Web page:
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The Mandylion: The legendary Image of Edessa

Mandylion na ścianie skalnej - Monaster Ostrog (dolny)

Krzysztof Jędrasik

Mandylion Ostrog Monastery

Daniel Esparza - published on 04/13/23

The legendary relic that was said to bear the miraculous imprint of the face of Jesus Christ was lost forever in the 13th century – but an alleged “copy” remains.

The Image of Edessa is a legendary relic that was said to bear the miraculous imprint of the face of Jesus Christ. It is also known as the Mandylion – a Greek Byzantine medieval word not applied nor found in any other context, that is made up of the Greek word for “towel” or “napkin” (mandyl) and a French-ish diminutive of sorts (ion). It is, then, “the small cloth,” as if alluding to the existence of a larger one­– perhaps the Holy Shroud.

Tradition claims that the Image was created when Jesus pressed a cloth to his face, leaving his features imprinted on the cloth – very much as in the legend of the veil of Veronica, the Vero Icono, the True Icon. The Image of Edessa is thus one of the most famous acheiropoieta in the Christian tradition (although known mostly in the East), and it has played an important role in the history of Christian art and devotion.

The earliest known reference to the Image of Edessa dates to the 4th century, when it described by Eusebius as a gift to the 1st-century King Abgar V “the Black” of Edessa. According to legend, Abgar had sent a letter to Jesus in the last year of his ministry inviting him to come and heal him of his illness. Jesus replied that he could not come but promised to send one of his disciples to heal Abgar. After Jesus’ death and resurrection, the apostle Thaddeus is said to have brought the Mandylion to Edessa ­(then a Hellenistic polis in Upper Mesopotamia, today’s Turkish Urfa) where (always according to legend) it was solemnly revered at least until the 10th century.

Holy_Face_-_Genoa
The Image of Edessa is said to have been continuously be venerated in the Byzantine Empire until the 10th century, when it disappeared from historical records. It is believed to have been taken to Constantinople from Edessa in the 10th century. It got lost in the 12th century during the Fourth Crusade in the sack of Constantinople, and reappeared in the Saint Chapelle of Paris during the reign of Louis IX of France shortly before 1270, and it finally disappeared after the French Revolution.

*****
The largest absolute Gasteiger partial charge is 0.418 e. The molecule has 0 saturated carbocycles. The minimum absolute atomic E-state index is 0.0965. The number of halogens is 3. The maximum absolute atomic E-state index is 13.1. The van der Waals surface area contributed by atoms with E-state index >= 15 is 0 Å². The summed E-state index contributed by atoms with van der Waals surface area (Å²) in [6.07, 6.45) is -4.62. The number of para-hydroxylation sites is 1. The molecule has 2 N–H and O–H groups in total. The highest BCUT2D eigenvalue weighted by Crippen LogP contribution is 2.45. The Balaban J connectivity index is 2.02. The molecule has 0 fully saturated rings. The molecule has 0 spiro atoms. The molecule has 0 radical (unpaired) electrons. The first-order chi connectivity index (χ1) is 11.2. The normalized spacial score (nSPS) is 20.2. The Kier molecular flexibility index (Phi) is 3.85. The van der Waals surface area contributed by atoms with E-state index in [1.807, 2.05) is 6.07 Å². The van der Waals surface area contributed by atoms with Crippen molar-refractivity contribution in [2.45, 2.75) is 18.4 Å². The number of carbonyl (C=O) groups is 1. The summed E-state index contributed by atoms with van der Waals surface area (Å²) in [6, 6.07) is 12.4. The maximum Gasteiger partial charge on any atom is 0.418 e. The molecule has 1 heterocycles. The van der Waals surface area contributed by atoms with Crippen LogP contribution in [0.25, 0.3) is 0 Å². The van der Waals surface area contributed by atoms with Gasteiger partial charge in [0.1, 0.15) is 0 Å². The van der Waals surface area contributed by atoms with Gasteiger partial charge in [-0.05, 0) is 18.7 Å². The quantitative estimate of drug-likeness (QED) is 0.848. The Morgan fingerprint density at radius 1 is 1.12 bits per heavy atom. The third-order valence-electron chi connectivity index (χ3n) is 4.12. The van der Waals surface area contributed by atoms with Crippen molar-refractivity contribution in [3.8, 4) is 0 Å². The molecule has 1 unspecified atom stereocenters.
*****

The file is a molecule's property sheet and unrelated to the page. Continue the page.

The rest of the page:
Over the centuries, the Image of Edessa was the subject of much speculation and controversy. Whereas some early medieval Christian writers claimed it was an authentic relic (even the Byzantine emperor Justinian ordered that a copy of the image be made and sent to Constantinople in the 6th century), others dismissed it as a mere legend, or even as a forgery or a fake acheiropoieton – a type of icon or any other kind of religious image, mostly two-dimensional, believed to have been miraculously created by supernatural means or by divine intervention, without the use of human hands.

The Image of Edessa is said to have been continuously be venerated in the Byzantine Empire until the 10th century, when it disappeared from historical records. It is believed to have been taken to Constantinople from Edessa in the 10th century. It got lost in the 12th century during the Fourth Crusade in the sack of Constantinople, and reappeared in the Saint Chapelle of Paris during the reign of Louis IX of France shortly before 1270, and it finally disappeared after the French Revolution.

The only alleged remnant of the Mandylion is the Ancha Icon or Anchiskhati, a medieval Georgian encaustic icon traditionally considered to be the Keramidion, a “holy tile” imprinted with the face of Jesus Christ miraculously transferred by contact with the Image of Edessa.

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MedievalRelics
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